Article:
SANDMAN, the Canadian METALLICA tribute band featuring vocalist/guitarist Joe Di Taranto of Toronto's WARMACHINE, has reportedly received a cease-and-desist letter from lawyers representing the metal giants themselves.
Di Taranto wrote on his Facebook page: "So as some of you may or may not know, in my spare time from WARMACHINE, I play in a couple tribute acts, one being a METALLICA tribute called SANDMAN.
"Well last night when we arrived at the venue for our show in London, ON, we were served with 'Cease & Desist' papers courtesy of METALLICA's lawyers. Quite funny! LOL!"
With less than 800 followers on Facebook at the time of this writing, SANDMAN apparently caught the attention of METALLICA's lawyers by using the latter band's "official, stylized logos … on or to identify or promote live musical performances through Facebook and YouTube," according to the 41-page cease-and-desist letter sent out by the attorneys.
A number of fans and musicians from fellow tribute bands have offered support on SANDMAN's Facebook page, including RED HOT CHILI PECKERS, the Canadian tribute to the RED HOT CHILI PEPPERS. "Just wanted to say from one tribute musician to another we’re in your corner on this… and think you should stick to your guns," the Halifax-based RED HOT CHILI PECKERS wrote. "Lame that they would ask you to stop using your logo just because it looks similar to theirs. It's not like you are selling bootleg mech [sic]."
This is not the first time METALLICA has clashed with other parties over infringement issues. In January 1999, the band sued Victoria's Secret after it sold a lipstick line dubbed "Metallica." The lingerie company ended up settling with the band.
In 2000, METALLICA launched a trademark infringement suit over a perfume called "Metallica," which retailer Neiman Marcus was selling in its stores.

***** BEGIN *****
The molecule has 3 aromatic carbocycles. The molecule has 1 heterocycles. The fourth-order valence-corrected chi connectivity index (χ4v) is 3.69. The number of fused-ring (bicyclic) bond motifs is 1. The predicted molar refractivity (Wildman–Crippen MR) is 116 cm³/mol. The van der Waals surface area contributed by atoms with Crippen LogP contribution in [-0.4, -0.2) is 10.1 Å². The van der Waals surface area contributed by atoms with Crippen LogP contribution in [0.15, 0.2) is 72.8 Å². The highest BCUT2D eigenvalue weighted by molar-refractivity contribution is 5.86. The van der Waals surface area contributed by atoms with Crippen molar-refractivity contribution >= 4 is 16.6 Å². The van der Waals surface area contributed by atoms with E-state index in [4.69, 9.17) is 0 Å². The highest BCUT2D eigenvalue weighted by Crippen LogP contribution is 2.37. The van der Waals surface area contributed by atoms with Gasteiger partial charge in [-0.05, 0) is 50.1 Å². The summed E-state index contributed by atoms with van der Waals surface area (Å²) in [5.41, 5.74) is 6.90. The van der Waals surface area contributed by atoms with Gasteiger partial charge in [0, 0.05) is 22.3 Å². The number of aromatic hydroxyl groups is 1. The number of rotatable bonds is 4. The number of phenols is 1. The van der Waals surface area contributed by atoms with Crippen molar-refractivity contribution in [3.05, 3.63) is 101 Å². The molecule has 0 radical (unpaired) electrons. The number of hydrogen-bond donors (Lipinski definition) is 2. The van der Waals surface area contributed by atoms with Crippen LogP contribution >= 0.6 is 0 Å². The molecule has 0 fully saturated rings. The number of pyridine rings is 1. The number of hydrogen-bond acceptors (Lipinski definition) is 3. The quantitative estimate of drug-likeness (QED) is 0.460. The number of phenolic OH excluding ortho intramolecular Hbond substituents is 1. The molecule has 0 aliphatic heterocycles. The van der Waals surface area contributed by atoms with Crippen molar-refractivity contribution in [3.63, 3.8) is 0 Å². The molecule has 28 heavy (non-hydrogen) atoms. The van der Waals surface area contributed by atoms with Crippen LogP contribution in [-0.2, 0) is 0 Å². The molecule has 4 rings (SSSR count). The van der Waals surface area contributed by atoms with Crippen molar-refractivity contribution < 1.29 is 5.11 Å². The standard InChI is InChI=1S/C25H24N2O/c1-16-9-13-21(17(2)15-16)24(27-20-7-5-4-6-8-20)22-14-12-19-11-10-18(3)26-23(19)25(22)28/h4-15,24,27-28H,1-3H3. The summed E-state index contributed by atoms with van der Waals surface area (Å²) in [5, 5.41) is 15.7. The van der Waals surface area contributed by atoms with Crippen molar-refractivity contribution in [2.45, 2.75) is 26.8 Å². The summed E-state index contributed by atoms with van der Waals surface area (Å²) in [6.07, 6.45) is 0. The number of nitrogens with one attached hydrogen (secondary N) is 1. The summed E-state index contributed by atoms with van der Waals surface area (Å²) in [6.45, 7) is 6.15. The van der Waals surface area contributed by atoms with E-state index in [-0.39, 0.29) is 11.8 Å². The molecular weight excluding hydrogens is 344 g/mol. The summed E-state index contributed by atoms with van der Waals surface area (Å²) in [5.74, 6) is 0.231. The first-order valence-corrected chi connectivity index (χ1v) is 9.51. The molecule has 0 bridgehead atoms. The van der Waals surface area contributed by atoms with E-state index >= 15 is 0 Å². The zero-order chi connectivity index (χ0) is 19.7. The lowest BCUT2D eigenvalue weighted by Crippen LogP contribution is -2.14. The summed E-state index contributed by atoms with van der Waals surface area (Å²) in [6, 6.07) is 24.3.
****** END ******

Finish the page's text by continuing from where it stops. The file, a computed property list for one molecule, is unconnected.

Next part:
In a complaint filed at the U.S. District Court in the Central District of California, METALLICA claimed Guerlain, the century-old French fragrance manufacturer, caused "confusion, deception, and mistake in the minds of the public with respect to the source and origin of defendants' goods." METALLICA also accused Neiman Marcus of dilution, unfair competition, false designation of origin and injuring the quartet's reputation because the perfume could have misled metalheads into thinking the band endorsed the product.
METALLICA's attorney Jill Pietrini told E! Online in 2000: "We actively police [the METALLICA] trademark. It's a famous mark and we believe [the Metallica perfume] infringes and dilutes that."
The Canadian Intellectual Property Office ruled in September 2012 that the Burnaby, British Columbia, Canada metal shop named Metallica Manufacturing was free to continue pursuing its trademark application for the word "Metallica" despite opposition from the legendary metal band.
Metallica Manufacturing owner Bill Lawson told Burnaby Now at the time that the name was chosen in the late 1990s by his then-12-year-old niece. After operating under the name for four or five years, Lawson tried to register a domain name online, which was when the group's attorneys started calling for the shop to change its name.
Back in November 2012, Jay Jay French, guitarist for fellow rockers TWISTED SISTER, released a statement explaining that he was forced to send a cease-and-desist letter to the owners of the Twisted Sister House Of Hunger food truck in Minneapolis, Minnesota asking the business to change its name because he and his bandmates are required by trademark law to either defend their trademark or lose rights to it. He elaborated in a recent column for the Inc.com web site: "If you own a trademark, you better be ready to protect it or risk losing it." He continued: First, I usually called someone involved with the company and told them who I was. I explained that I own the trademark and that they should stop using it ASAP. Many stopped at that point. If they didn't, our lawyer wrote a cease-and-desist letter. If that didn't work, then we began court proceedings. It can and has cost me a lot of money, and I rarely ever get any money in return. But what you do get is that the trademark infringement is stopped."